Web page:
Interest in UFOs, unusual topics grows


Jan 18, 2007

Zoomed image of mysterious orange light seen Jan. 9 near Van Buren, Ark. (photo: Col. Brian Fields, USAF, ret.)

With reports of recent interesting events making news, such as the alleged disc hovering over Chicago's O'Hare International Airport and now a report out of Arkansas from a retired Air Force colonel who saw unusual lights overhead, people are taking notice of our skies.

The Chicago Tribune's transportation columnist, Jon Hilkevitch, reported on the O'Hare UFO incident.'s Joe Kovacs broke the story on the Jan. 9 Arkansas sighting by the former Air Force pilot who flew F-16s.

Both the Chicago Tribune's Web site and received record numbers of page views on these articles.

In addition, other elements of the so-called "mainstream media" are carrying responsible and intelligent reports and analysis about these kinds of unusual subjects.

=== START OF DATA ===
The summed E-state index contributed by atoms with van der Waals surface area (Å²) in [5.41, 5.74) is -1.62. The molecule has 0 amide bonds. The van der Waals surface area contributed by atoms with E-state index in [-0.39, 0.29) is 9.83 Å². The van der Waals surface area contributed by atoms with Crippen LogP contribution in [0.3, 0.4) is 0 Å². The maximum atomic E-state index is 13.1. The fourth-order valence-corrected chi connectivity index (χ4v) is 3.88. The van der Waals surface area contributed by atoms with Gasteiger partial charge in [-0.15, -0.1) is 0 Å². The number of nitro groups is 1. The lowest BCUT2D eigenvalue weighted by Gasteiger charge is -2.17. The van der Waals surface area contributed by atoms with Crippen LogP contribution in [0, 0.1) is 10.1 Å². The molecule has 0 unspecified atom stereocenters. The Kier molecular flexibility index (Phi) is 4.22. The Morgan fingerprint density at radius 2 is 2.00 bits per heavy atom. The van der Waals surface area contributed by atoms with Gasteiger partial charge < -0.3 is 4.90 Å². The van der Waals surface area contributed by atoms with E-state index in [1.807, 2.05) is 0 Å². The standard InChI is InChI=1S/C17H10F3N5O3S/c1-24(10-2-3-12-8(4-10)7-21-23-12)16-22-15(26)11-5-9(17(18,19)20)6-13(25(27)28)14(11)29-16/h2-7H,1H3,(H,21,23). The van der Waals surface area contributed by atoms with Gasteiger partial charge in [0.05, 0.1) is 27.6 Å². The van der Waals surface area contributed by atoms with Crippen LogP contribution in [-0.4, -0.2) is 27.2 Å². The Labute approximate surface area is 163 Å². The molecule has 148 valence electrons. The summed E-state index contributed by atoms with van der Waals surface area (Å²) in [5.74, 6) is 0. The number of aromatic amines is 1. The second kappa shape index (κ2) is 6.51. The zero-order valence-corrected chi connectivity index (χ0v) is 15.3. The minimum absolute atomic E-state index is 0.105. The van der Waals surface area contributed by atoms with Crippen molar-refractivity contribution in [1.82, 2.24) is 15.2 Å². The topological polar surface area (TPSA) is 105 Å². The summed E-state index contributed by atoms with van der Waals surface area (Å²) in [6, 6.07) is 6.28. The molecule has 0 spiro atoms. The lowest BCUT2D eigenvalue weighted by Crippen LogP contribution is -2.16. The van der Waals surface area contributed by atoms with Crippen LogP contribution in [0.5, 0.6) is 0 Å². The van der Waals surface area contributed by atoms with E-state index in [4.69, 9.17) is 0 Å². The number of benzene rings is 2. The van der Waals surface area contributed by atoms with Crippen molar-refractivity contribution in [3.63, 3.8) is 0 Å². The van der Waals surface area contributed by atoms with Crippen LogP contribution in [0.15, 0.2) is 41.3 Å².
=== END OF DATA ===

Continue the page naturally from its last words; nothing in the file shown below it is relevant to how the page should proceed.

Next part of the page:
The upcoming ten-year anniversary of the 1997 "Phoenix Lights" incident is also in the news.

Of course, UFOs are not the only anomalous or unusual topic that is important for people to learn more about, but they do create a certain amount of interest and speculation.

As a writer who has covered all kinds of subjects as a news journalist, feature writer and novelist, some of these developments seem positive to me.

Just as I sometimes write about current events, science, media and other fields that affect all of us, the subjects related to unusual phenomena are equally interesting and equally worthy of responsible research and reporting, in my view.

Providing worthwhile information and perspectives on unusual topics is probably helpful for our societies and for the human race. In this spirit, what follows is an account of an interrogation, a "friendly" interrogation. At least I think it is.

I'm not saying this is a word-for-word account of such an interview. I'm not saying this scenario happened. I'm not saying an interview like this ever occurred. I'm not confirming or denying anything.

But, if readers find it interesting, and it provides useful or valuable insight and understanding, then, again, that is probably a good thing.